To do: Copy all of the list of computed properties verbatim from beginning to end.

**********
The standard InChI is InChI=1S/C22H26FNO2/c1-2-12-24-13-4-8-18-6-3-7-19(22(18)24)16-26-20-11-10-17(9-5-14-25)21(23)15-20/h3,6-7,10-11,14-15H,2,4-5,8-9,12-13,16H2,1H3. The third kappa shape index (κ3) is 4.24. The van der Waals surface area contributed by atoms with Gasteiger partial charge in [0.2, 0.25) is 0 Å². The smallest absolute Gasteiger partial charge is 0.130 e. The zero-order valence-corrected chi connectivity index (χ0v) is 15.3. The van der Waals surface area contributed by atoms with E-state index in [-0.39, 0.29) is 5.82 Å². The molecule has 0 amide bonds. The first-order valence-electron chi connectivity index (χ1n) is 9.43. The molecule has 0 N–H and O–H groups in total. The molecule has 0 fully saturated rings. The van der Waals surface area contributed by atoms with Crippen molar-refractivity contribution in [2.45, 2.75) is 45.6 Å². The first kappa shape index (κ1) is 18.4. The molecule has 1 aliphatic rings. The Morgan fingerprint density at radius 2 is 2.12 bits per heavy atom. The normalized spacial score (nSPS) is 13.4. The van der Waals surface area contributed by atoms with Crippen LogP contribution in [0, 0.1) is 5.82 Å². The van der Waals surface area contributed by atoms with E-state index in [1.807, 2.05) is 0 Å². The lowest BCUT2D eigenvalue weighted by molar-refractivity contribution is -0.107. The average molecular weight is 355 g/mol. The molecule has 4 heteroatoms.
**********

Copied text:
The standard InChI is InChI=1S/C22H26FNO2/c1-2-12-24-13-4-8-18-6-3-7-19(22(18)24)16-26-20-11-10-17(9-5-14-25)21(23)15-20/h3,6-7,10-11,14-15H,2,4-5,8-9,12-13,16H2,1H3. The third kappa shape index (κ3) is 4.24. The van der Waals surface area contributed by atoms with Gasteiger partial charge in [0.2, 0.25) is 0 Å². The smallest absolute Gasteiger partial charge is 0.130 e. The zero-order valence-corrected chi connectivity index (χ0v) is 15.3. The van der Waals surface area contributed by atoms with E-state index in [-0.39, 0.29) is 5.82 Å². The molecule has 0 amide bonds. The first-order valence-electron chi connectivity index (χ1n) is 9.43. The molecule has 0 N–H and O–H groups in total. The molecule has 0 fully saturated rings. The van der Waals surface area contributed by atoms with Crippen molar-refractivity contribution in [2.45, 2.75) is 45.6 Å². The first kappa shape index (κ1) is 18.4. The molecule has 1 aliphatic rings. The Morgan fingerprint density at radius 2 is 2.12 bits per heavy atom. The normalized spacial score (nSPS) is 13.4. The van der Waals surface area contributed by atoms with Crippen LogP contribution in [0, 0.1) is 5.82 Å². The van der Waals surface area contributed by atoms with E-state index in [1.807, 2.05) is 0 Å². The lowest BCUT2D eigenvalue weighted by molar-refractivity contribution is -0.107. The average molecular weight is 355 g/mol. The molecule has 4 heteroatoms.